Just Because It’s Measurable Doesn’t Make It a KPI
Key Performance Indicators — KPIs for short — are the backbone of any marketing initiative. You can’t tell if your marketing initiatives are working unless you’re measuring your progress at many levels. High-level KPIs focus on the overall performance of the company, while low-level KPIs focus on processes or employees in specific departments.
However, there are plenty of measurable indicators that don’t actually give you useful, actionable information on how your company or business is doing. We call these metrics “vanity metrics,” and you should be wary of placing too much stock in them.
Contrary to popular belief, Page Rank is named after Google co-founder Larry Page, not web pages. Back in Google’s relative infancy, Page Rank was once the ultimate definition of a successful site, displayed alongside search results and measuring a website’s authority on a logarithmic scale from one to ten.
Today, Page Rank is all but meaningless. The problem with Page Rank is that it measures every website against every other website. But the web is a far more personalized, granular experience than it used to be — your local restaurant’s website might have the lion’s share of traffic among taco lovers in your area, but virtually no traffic outside that. A website’s relevance on a global or national scale isn’t an indicator of its success.
Email Open Rate
Since email marketing began, open rate has been the metric that marketers covet most. The problem with open rate is that email doesn’t work the same way it used to.
Open rate is generally measured by inserting a one-pixel image — usually a white speck on a white background — somewhere in the email. That image, like the rest of them, is hosted on a server somewhere, belonging to Mailchimp or whichever email software you use. When the image is loaded in an email, the server registers that the image has loaded and, therefore, that the email has been opened.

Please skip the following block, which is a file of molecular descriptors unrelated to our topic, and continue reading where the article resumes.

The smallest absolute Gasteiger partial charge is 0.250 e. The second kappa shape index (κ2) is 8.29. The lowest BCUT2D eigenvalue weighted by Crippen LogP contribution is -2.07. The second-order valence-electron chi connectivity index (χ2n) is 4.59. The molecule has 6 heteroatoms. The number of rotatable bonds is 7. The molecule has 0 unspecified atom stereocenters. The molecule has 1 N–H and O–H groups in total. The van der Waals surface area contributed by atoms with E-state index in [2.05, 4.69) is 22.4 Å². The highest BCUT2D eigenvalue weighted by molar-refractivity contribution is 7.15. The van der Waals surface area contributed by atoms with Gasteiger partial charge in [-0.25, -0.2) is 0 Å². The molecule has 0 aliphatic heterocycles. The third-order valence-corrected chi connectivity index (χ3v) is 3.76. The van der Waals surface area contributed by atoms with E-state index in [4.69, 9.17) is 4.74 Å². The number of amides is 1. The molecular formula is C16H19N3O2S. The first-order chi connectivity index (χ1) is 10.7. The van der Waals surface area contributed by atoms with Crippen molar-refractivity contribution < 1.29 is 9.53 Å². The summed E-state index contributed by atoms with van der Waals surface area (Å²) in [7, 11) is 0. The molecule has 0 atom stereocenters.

There are a few problems with that. The first is that lots of email clients, especially mobile apps, don’t load images by default. If you’re checking email on your phone, you’re likely to be using mobile data, and loading images uses a lot of data. Many clients just don’t do it.
The same goes for clients that let you check your email offline. The way they do that is by downloading the emails in your inbox when you’re online, then displaying them when you’re offline. To save space, images aren’t downloaded. In either case, the email open rate will be artificially low.
More importantly, email open rate isn’t a good metric to hang your hat on because getting your customers to open an email isn’t the end goal. Marketing emails, almost by definition, are a stepping stone to another goal — downloading an ebook, attending an event, making a purchase, etc.
What you should be measuring, then, is ebook downloads, event attendance, and click-through sales. You can use UTM codes or custom links to measure what percentage of those actions came from email, but the act of opening the email itself isn’t what’s important.
Keyword rank has long been one of the most popular metrics for marketers to look at. It’s measurable, gives you a quantifiable number, and can be compared directly to your competitors. Perfect, right?
Not so fast. The problem with keyword rank is similar to the problem with Page Rank — no two searches are the same anymore. No one searches in a vacuum — every Google search is now informed by your location, your previous searches, your browsing history, even the device you’re searching on.
Two people who enter exactly the same search query into Google are almost guaranteed not to get the same results, and the results they do share won’t be in the same order. That doesn’t mean that keyword rank is useless, but it does mean that a good number doesn’t guarantee success and a bad number doesn’t mean you’ve failed.
Instead, think in terms of “What search terms are driving traffic for my site?” Or better yet, “What search terms are producing paying customers?” Optimize your content for the keywords and queries that you know are working, not the ones that sound relevant to your industry.